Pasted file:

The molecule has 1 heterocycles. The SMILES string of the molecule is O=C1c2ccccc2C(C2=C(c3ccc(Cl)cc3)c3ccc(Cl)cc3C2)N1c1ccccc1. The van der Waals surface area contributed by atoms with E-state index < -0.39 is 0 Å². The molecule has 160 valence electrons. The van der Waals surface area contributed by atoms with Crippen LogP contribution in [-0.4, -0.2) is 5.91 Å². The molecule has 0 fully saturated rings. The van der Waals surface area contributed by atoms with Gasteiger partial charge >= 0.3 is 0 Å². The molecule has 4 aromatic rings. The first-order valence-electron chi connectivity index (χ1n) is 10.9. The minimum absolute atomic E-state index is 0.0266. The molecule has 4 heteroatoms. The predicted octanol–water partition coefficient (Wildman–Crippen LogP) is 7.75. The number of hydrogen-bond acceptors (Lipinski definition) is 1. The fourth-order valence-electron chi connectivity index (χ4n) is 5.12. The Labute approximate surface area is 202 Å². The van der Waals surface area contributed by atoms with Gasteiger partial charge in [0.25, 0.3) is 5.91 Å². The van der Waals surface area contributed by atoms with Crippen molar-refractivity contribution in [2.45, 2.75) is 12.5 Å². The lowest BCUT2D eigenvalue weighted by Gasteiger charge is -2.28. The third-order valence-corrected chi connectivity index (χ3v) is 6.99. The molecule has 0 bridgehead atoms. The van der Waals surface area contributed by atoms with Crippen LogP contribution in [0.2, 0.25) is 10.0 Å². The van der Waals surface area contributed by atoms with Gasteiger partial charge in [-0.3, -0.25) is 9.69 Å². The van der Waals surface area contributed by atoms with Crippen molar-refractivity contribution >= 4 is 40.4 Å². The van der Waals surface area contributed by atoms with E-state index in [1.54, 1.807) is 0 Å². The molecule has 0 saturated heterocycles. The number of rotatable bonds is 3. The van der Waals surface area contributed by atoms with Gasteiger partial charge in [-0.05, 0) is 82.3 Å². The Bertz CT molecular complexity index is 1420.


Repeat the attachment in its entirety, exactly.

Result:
The molecule has 1 heterocycles. The SMILES string of the molecule is O=C1c2ccccc2C(C2=C(c3ccc(Cl)cc3)c3ccc(Cl)cc3C2)N1c1ccccc1. The van der Waals surface area contributed by atoms with E-state index < -0.39 is 0 Å². The molecule has 160 valence electrons. The van der Waals surface area contributed by atoms with Crippen LogP contribution in [-0.4, -0.2) is 5.91 Å². The molecule has 0 fully saturated rings. The van der Waals surface area contributed by atoms with Gasteiger partial charge >= 0.3 is 0 Å². The molecule has 4 aromatic rings. The first-order valence-electron chi connectivity index (χ1n) is 10.9. The minimum absolute atomic E-state index is 0.0266. The molecule has 4 heteroatoms. The predicted octanol–water partition coefficient (Wildman–Crippen LogP) is 7.75. The number of hydrogen-bond acceptors (Lipinski definition) is 1. The fourth-order valence-electron chi connectivity index (χ4n) is 5.12. The Labute approximate surface area is 202 Å². The van der Waals surface area contributed by atoms with Gasteiger partial charge in [0.25, 0.3) is 5.91 Å². The van der Waals surface area contributed by atoms with Crippen molar-refractivity contribution in [2.45, 2.75) is 12.5 Å². The lowest BCUT2D eigenvalue weighted by Gasteiger charge is -2.28. The third-order valence-corrected chi connectivity index (χ3v) is 6.99. The molecule has 0 bridgehead atoms. The van der Waals surface area contributed by atoms with Crippen LogP contribution in [0.2, 0.25) is 10.0 Å². The van der Waals surface area contributed by atoms with Gasteiger partial charge in [-0.3, -0.25) is 9.69 Å². The van der Waals surface area contributed by atoms with Crippen molar-refractivity contribution >= 4 is 40.4 Å². The van der Waals surface area contributed by atoms with E-state index in [1.54, 1.807) is 0 Å². The molecule has 0 saturated heterocycles. The number of rotatable bonds is 3. The van der Waals surface area contributed by atoms with Gasteiger partial charge in [-0.05, 0) is 82.3 Å². The Bertz CT molecular complexity index is 1420.